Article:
Salyers retired in 2001, spending nearly half of his professional career at Double-A Harrisburg, and had been a high school coach for the past 12 years. He teaches marketing in high school now wvhile Hessman continues to teach lessons to Triple-A pitchers.
“I was aware of Hessman’s chase for the record,” Salyers said. “I saw several headlines referencing Crash Davis. I do not specifically remember Hessman from 1996, but do remember giving up a handful of homeruns early in my career.”
“The thing that stood out about those HRs was that I wasn’t used to giving up HRs. Like most U.S. pitchers in rookie ball, I’d come from college/HS where I didn’t get hit very much and threw really hard. I remember Atlanta’s 1st round pick that year A.J. Zapp and facing him with success. We played the GCL Braves so often since we shared the same complex.”
“Giving up Hessman’s 1st career HR is certainly a dubious honor,” Salyers said. “I’m glad that I’m connected in a very small way.”
The Millenium’s Crash Davis
For better or worse, Hessman has been labeled the real-life Crash Davis.
Some might be prickled at that moniker. Not Hessman.
“I don’t see it as an insult at all. I take it as me being extremely blessed to be able to still play the game for that long, doing something that I love coming out on that field playing and to be able to persevere and have some success for an extended period of time. It just holds a special place.”
“After the draft, about a week and a half later, I had fishing trip already lined up with my high school buddies. That was our senior trip,” Hessman said. “They (Braves) were nice enough to give me that week. I’ll never forget it.”
“They said ‘Everything is fine, just be ready to sweat when you get here.’”
“So I went from Orange County (CA) to West Palm Beach (FL) where our facility was. At that time, we shared it with the Expos and got my pro career started down there.”
“I was excited, nervous, shocked. I honestly didn’t follow baseball a lot growing up. I went to Angels games or Dodger games growing up, but honestly didn’t expect that amount of people and the amount of foreign players we had there as well. I wasn’t expecting that. It was definitely different. Lots of Spanish being spoken, and I was like, whoa, where are we at? But got used to it, made some really good friends.”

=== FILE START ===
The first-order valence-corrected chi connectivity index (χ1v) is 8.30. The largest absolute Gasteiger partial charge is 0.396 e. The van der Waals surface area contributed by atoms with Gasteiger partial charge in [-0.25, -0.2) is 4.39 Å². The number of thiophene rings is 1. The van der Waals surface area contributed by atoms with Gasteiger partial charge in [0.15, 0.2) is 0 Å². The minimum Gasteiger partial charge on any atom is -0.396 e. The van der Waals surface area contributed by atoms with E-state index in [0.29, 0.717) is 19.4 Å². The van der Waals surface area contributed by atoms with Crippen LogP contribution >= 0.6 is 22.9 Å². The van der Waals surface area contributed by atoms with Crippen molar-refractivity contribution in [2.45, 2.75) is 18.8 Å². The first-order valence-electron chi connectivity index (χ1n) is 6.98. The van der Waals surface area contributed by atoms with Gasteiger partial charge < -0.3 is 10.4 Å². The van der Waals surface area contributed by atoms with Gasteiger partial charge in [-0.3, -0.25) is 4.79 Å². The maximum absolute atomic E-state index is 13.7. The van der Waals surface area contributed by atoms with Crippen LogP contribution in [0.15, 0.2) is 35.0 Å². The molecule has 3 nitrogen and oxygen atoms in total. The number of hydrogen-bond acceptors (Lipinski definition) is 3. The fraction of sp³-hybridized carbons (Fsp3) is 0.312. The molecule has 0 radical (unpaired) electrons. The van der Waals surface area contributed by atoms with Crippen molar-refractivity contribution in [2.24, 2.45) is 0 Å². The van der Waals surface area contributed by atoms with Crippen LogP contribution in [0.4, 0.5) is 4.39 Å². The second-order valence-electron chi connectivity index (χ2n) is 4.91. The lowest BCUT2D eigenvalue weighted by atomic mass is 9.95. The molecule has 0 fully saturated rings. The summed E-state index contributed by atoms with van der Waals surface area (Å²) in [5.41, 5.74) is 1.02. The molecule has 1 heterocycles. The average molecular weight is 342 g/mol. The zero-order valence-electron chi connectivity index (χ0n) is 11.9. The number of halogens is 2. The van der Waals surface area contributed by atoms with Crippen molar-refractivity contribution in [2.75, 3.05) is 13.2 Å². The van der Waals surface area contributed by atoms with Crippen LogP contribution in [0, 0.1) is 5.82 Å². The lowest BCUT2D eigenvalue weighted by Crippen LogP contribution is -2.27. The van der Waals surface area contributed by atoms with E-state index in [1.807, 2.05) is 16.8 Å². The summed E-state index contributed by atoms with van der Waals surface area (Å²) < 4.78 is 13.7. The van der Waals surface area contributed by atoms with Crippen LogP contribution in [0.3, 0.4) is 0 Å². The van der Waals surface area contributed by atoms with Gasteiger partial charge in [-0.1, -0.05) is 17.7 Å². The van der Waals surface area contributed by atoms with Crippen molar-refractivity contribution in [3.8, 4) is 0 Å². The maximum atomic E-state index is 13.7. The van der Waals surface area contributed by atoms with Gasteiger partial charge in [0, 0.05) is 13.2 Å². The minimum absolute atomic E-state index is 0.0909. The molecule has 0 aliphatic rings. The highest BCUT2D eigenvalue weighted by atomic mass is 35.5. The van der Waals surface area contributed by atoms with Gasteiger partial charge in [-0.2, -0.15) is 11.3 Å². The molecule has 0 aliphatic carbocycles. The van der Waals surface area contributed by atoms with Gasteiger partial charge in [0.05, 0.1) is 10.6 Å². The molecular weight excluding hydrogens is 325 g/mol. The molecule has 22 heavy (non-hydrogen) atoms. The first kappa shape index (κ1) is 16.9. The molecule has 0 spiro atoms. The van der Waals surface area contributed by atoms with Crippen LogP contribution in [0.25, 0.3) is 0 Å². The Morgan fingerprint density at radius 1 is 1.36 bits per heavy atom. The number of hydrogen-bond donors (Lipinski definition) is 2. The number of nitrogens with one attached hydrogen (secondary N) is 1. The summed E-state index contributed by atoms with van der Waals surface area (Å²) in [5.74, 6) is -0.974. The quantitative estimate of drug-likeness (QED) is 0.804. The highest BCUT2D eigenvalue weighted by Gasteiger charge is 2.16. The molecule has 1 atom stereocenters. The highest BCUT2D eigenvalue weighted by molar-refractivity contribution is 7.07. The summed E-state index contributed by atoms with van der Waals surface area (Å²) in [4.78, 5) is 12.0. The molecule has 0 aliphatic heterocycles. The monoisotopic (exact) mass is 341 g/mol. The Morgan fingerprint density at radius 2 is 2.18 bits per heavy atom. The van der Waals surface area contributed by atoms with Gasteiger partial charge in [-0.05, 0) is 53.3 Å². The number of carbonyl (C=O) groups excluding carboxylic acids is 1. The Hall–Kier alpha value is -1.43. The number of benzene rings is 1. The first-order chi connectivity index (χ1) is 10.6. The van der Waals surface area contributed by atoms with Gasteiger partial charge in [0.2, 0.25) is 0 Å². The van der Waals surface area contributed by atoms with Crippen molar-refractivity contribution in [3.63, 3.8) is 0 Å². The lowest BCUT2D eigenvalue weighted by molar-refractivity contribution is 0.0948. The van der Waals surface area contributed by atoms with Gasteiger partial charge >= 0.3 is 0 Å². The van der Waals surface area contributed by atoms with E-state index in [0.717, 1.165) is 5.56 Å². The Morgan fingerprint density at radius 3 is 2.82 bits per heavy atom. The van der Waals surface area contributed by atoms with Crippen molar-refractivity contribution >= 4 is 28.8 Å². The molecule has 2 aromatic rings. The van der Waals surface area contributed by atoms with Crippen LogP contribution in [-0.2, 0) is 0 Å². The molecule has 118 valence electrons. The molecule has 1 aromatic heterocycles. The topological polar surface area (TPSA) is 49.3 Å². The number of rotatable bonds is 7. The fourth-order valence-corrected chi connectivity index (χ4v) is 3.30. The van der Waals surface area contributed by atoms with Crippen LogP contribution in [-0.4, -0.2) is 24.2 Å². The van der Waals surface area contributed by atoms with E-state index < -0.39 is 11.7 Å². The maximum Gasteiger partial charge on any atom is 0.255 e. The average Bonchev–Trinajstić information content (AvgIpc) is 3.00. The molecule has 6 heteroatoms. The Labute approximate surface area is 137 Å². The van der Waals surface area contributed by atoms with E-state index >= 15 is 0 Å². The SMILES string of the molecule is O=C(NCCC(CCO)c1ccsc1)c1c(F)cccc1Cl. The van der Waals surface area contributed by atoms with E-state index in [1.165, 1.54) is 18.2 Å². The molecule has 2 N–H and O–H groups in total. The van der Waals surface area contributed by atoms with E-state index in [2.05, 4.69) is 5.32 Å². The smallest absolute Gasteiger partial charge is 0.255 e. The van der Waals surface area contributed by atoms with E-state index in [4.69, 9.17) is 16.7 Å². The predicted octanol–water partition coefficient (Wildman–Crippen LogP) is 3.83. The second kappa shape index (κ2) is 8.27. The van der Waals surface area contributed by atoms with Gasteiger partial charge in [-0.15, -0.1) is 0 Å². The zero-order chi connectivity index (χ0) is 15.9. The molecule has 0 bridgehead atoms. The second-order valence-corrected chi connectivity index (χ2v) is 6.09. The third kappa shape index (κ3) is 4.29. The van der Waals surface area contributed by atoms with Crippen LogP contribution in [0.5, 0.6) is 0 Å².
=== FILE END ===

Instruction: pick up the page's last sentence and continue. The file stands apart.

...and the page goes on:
Fatigue Of The Chase?
“I don’t get tired of it. I don’t really get a lot of comparisons as far as like teammates or the other clubs we’re playing. It comes more from the media asking questions about it. But it’s cool, there’s great history especially in the city of Durham. It’s a great movie, a great story and I’m happy to be involved somehow.”
The Mater Dei high school program is regarded as one of the best all-around high school athletic programs in the country. On the baseball side alone, it’s produced seven major leaguers including Matt Treanor, Bobby Meacham and Danny Espinosa. Beyond baseball, Matt Leinart, Matt Barkley, DJ Strawberry and Colt Brennan just to name a few others.
“It’s an awesome school, academically and with their sports programs. Football is unbelievable. Basketball is unbelievable. Baseball is great. They just do a really good job of giving you an opportunity and some really solid coaching and get you started off on the right track.”
While Hessman will forever be etched as the Home Run King of minor league baseball, some of his non-minor league moments are some of his fondest.
“Meeting some great people and managers, going to Japan and representing our country in the Olympics and your first call-up, first hit. Those and winning a couple of championships and getting a ring, that means a great deal.”
“There are a handful of teammates that have a special place too.”
But the first call-up in 2003 is perhaps Hessman’s favorite.
“We were in Richmond. Pat Kelly was our manager. We were playing Columbus. Like I said before, I’m really bad with names, but the pitcher we were facing that night- I’d hit 4 or 5 HR against him that year. He called me in the office and said ‘Hess, I know you really like to hit this guy, so you can either stay here and hit tonight or meet the team in San Francisco.’ And I was like,what?? ‘Yeah, you got your call.’ You’re going to San Francisco.”
“One of those days you’ll never forget.”
It’s another one of those unforgettable days.
Just like August 3rd, 2015.
A day that will connect the names Alrett, Hessman and Salyers for generations to come.